Brake Controller Videos

Trailer Brake Controller Installation - 2010 Nissan Frontier

Today on this 2010 Nissan Frontier, we're going to review and install the Tekonsha Prodigy P3 Trailer Brake Controller, part number 90195. To help us with our install on our brake controller we'll be using part number 5506. All right, this is what the P3 braking controller looks like once installed in our Nissan. We have 3 settings here that correspond to what size trailer, or how much weight you're pulling behind the truck. P1 for a small conventional truck and trailer. We hit this button here, go to boost level 2. You can see how that icon kind of changes to like a little fifth wheel.

Trailer Brake Controller Installation - 2004 Jeep Grand Cherokee

Today on our 2004 Jeep Grand Cherokee we'll be installing the Tekonsha Prodigy P2 Trailer Brake Controller, part number 90885. To ease our installation we'll be using the wiring kit for electric trailer brake controllers, part number 5506. This is a truly proportional brake controller that will apply the trailer brakes in direct proportion to our vehicle's deceleration. It activates immediately, unlike some other time delayed brake controllers. You will be able to safely use all trailer brakes up to 4 axles and you'll be able to slow down a trailer safely without putting more strain on your vehicle's brakes. When we press on our brake pedal with our boost level turned off, you can see we don't have any brake amperage that would apply our trailer brakes. The reason for this is because our vehicle's not in motion.

Trailer Brake Controller Installation - 2010 Nissan Armada

Today on our 2010 Nissan Armada, we're going to be taking a look at and installing the Tekonsha Powertrac Electronic Brake Controller for one to two axles, part number 39523. We'll be installing it in conjunction with the Tekonsha Plug-in Wiring Adapter for Brake Controllers, part number 3050-P. Here's what the brake controller looks like once it's installed on a vehicle. What's nice about this brake controller is it's nice, simple to use, there aren't a lot of complicated buttons. You've got your manual override switch and your gain, so you can set it. This is a time-delayed brake controller.

Trailer Brake Controller Installation - 2005 Chrysler Pacifica

Today on our 2005 Chrysler Pacifica, we're going to be taking a look at and installing the TrailerMate X10 Trailer Brake Controller, part number TM75813, in conjunction with the Universal Trailer Brake Controller Wiring Kit, part number ETBC7. Here's what this brake controller is going to look like once it's installed on the vehicle. This is a proportional brake controller, so it's going to send the amount of power back to the brakes relative to how hard you're pushing on the brakes in the vehicle. It's a nice, simple design. It definitely takes care of making sure that you're going to be able to stop with that trailer behind you. It's got a nice LCD screen right here that's going to help give you the readout so you know what your power level's at. Then, this knob up here on top is going to allow you to adjust your power level for what's being sent back to the trailer when you apply the brakes in the vehicle.

Trailer Brake Controller Installation - 2007 Chrylser Aspen

Today on our 2007 Chrysler Aspen, we're going to be taking a look at and installing the Tekonsha Prodigy P3 Trailer Brake Controller, part number 90195. We'll be installing that in conjunction with the Tekonsha Plug-In Wiring Adapter for brake controllers, part number 3020-P. This brake controller is going to do a really good job of making sure you've got proportional braking to the trailer that's behind you. So however much pressure you apply to the brakes on the vehicle, it's going to give you that same amount of braking power back to the trailer. It will work with trailers that have one to four axles of brakes, so just about any size trailer that you may have, this will work well with is. A lot of our customers like that you can change the screen color, to select whatever you would like. Overall, this brake controller is just going to do a really good job of making sure that, whatever trailer you've got behind you, that you're going to have the braking power that you need. Right now, when we've got this read out right here, that lets us know that it's connected to a trailer, because there's a little image of a truck with a small trailer behind it. Then over here, the up and down buttons will allow us to adjust our gain.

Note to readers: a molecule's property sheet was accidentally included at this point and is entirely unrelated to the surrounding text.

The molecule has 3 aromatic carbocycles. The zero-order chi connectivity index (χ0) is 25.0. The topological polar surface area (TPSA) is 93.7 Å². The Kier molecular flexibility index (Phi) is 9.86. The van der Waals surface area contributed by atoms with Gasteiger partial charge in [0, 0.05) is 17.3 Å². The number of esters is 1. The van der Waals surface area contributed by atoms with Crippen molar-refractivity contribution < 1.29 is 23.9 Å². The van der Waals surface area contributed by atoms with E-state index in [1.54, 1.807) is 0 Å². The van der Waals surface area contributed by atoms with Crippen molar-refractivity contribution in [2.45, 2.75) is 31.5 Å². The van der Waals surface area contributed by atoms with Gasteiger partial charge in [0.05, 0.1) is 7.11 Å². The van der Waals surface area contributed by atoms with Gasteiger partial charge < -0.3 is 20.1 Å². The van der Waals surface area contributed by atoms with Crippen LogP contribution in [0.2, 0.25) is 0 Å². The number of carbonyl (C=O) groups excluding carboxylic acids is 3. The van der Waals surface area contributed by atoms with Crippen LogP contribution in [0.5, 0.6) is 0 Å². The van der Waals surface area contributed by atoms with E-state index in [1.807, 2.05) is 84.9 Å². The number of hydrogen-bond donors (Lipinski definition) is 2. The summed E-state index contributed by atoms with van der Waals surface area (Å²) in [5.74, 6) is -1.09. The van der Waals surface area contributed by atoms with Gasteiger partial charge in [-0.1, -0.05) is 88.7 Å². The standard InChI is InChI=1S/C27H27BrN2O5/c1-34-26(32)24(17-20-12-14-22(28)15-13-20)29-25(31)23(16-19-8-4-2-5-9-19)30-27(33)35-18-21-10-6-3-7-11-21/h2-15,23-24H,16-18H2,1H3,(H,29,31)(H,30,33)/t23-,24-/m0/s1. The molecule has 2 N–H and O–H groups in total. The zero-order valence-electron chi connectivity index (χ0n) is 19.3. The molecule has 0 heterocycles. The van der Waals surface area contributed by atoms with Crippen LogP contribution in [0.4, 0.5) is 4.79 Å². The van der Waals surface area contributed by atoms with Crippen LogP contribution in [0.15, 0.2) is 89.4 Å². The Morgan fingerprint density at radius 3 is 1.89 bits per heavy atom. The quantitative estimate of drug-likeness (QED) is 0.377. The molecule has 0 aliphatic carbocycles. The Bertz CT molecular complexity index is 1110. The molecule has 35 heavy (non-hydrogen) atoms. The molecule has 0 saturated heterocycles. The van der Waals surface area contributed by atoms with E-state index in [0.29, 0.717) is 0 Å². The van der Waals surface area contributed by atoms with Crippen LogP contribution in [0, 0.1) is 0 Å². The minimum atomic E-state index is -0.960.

Trailer Brake Controller Installation - 2016 Ford Edge

On this 2016 Ford Edge, we're going to review and install the Tekonska Prodigy P3 Trailer Brake Controller, part number 90195. Now to help us with our install, we'll be using a couple additional part numbers. We'll be using ETBC7, that'll provide our 7-pole connector out the back of the vehicle, and our connection up front up to the battery and for our brake controller. Also to help us mount our 7-pole connector at the back, we'll be using part number 18136, the universal mounting bracket. This is what the P3 brake controller looks like when it's installed on our Ford Edge. We have this in a typical location right here. Now you can move it anywhere you like, as long as it's in easy reach of it when you need to use it.

Trailer Brake Controller Installation - 2008 Toyota Tundra

Today on our 2008 Toyota Tundra, we're going to take a look at and also show you how to install the "Tekonsha Voyager." This is a proportional trailer brake controller. It works for 1, up to 4 axles. Part number on it is 39510. To help complete the install, we'll be using part numbers 3040-P as well. That's the "Tekonsha Plug-In Wiring Adapter for Electronic Brake Controllers." Here's what the Voyager's going to look like installed. As you can see, it's a really simple installation process, just a few screws to hold our bracket and then a few screws into the brake controller itself.

Articles about Brake Controller